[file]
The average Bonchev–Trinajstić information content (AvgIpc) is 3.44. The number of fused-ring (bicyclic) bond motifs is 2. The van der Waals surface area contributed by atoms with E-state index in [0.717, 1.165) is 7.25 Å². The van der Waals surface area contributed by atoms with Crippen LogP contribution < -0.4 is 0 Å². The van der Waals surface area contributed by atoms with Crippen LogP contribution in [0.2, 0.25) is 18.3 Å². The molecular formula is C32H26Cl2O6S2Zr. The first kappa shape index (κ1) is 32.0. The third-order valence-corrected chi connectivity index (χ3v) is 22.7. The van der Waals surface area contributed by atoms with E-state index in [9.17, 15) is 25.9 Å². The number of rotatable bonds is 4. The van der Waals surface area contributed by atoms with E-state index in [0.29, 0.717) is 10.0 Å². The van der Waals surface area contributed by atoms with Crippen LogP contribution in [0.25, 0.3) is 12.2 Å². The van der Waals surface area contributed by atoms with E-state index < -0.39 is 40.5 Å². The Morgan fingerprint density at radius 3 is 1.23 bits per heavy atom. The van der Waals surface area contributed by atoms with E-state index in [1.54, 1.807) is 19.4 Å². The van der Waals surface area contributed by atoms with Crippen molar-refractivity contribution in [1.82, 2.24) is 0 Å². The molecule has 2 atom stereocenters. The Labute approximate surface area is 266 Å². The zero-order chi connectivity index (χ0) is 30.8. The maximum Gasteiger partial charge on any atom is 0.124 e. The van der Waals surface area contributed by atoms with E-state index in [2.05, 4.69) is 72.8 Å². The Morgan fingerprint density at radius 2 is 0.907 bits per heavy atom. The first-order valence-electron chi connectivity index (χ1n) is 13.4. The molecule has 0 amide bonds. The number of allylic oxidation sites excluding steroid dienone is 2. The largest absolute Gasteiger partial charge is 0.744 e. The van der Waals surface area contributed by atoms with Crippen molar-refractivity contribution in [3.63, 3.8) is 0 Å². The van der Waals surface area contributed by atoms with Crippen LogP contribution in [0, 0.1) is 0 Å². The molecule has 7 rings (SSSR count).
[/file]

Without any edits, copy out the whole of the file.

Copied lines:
The average Bonchev–Trinajstić information content (AvgIpc) is 3.44. The number of fused-ring (bicyclic) bond motifs is 2. The van der Waals surface area contributed by atoms with E-state index in [0.717, 1.165) is 7.25 Å². The van der Waals surface area contributed by atoms with Crippen LogP contribution < -0.4 is 0 Å². The van der Waals surface area contributed by atoms with Crippen LogP contribution in [0.2, 0.25) is 18.3 Å². The molecular formula is C32H26Cl2O6S2Zr. The first kappa shape index (κ1) is 32.0. The third-order valence-corrected chi connectivity index (χ3v) is 22.7. The van der Waals surface area contributed by atoms with E-state index in [9.17, 15) is 25.9 Å². The number of rotatable bonds is 4. The van der Waals surface area contributed by atoms with E-state index in [0.29, 0.717) is 10.0 Å². The van der Waals surface area contributed by atoms with Crippen LogP contribution in [0.25, 0.3) is 12.2 Å². The van der Waals surface area contributed by atoms with E-state index < -0.39 is 40.5 Å². The Morgan fingerprint density at radius 3 is 1.23 bits per heavy atom. The van der Waals surface area contributed by atoms with E-state index in [1.54, 1.807) is 19.4 Å². The van der Waals surface area contributed by atoms with Crippen molar-refractivity contribution in [1.82, 2.24) is 0 Å². The molecule has 2 atom stereocenters. The Labute approximate surface area is 266 Å². The zero-order chi connectivity index (χ0) is 30.8. The maximum Gasteiger partial charge on any atom is 0.124 e. The van der Waals surface area contributed by atoms with E-state index in [2.05, 4.69) is 72.8 Å². The Morgan fingerprint density at radius 2 is 0.907 bits per heavy atom. The first-order valence-electron chi connectivity index (χ1n) is 13.4. The molecule has 0 amide bonds. The number of allylic oxidation sites excluding steroid dienone is 2. The largest absolute Gasteiger partial charge is 0.744 e. The van der Waals surface area contributed by atoms with Crippen molar-refractivity contribution in [3.63, 3.8) is 0 Å². The van der Waals surface area contributed by atoms with Crippen LogP contribution in [0, 0.1) is 0 Å². The molecule has 7 rings (SSSR count).